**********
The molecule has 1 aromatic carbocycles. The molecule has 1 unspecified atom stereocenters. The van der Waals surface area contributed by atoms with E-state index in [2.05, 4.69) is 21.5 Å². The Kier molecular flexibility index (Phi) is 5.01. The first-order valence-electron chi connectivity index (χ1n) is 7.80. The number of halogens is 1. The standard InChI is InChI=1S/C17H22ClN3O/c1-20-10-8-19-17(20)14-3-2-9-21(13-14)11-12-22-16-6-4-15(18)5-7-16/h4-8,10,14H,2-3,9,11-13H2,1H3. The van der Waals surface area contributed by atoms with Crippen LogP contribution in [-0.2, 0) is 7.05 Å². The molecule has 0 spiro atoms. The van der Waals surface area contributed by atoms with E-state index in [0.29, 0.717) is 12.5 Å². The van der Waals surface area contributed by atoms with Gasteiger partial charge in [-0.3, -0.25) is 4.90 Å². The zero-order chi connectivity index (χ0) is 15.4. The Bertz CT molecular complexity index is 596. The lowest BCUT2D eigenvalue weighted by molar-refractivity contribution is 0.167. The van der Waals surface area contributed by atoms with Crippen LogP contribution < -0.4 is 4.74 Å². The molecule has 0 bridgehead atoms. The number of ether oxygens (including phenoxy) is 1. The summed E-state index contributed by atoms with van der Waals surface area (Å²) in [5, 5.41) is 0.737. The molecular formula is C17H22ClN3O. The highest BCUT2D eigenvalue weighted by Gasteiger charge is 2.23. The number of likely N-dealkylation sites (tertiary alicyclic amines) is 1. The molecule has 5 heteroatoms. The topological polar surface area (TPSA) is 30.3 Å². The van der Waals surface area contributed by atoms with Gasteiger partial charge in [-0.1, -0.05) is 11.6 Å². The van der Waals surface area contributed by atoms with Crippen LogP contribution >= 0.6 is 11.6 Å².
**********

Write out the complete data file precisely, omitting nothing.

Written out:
The molecule has 1 aromatic carbocycles. The molecule has 1 unspecified atom stereocenters. The van der Waals surface area contributed by atoms with E-state index in [2.05, 4.69) is 21.5 Å². The Kier molecular flexibility index (Phi) is 5.01. The first-order valence-electron chi connectivity index (χ1n) is 7.80. The number of halogens is 1. The standard InChI is InChI=1S/C17H22ClN3O/c1-20-10-8-19-17(20)14-3-2-9-21(13-14)11-12-22-16-6-4-15(18)5-7-16/h4-8,10,14H,2-3,9,11-13H2,1H3. The van der Waals surface area contributed by atoms with Crippen LogP contribution in [-0.2, 0) is 7.05 Å². The molecule has 0 spiro atoms. The van der Waals surface area contributed by atoms with E-state index in [0.29, 0.717) is 12.5 Å². The van der Waals surface area contributed by atoms with Gasteiger partial charge in [-0.3, -0.25) is 4.90 Å². The zero-order chi connectivity index (χ0) is 15.4. The Bertz CT molecular complexity index is 596. The lowest BCUT2D eigenvalue weighted by molar-refractivity contribution is 0.167. The van der Waals surface area contributed by atoms with Crippen LogP contribution < -0.4 is 4.74 Å². The molecule has 0 bridgehead atoms. The number of ether oxygens (including phenoxy) is 1. The summed E-state index contributed by atoms with van der Waals surface area (Å²) in [5, 5.41) is 0.737. The molecular formula is C17H22ClN3O. The highest BCUT2D eigenvalue weighted by Gasteiger charge is 2.23. The number of likely N-dealkylation sites (tertiary alicyclic amines) is 1. The molecule has 5 heteroatoms. The topological polar surface area (TPSA) is 30.3 Å². The van der Waals surface area contributed by atoms with Gasteiger partial charge in [-0.1, -0.05) is 11.6 Å². The van der Waals surface area contributed by atoms with Crippen LogP contribution >= 0.6 is 11.6 Å².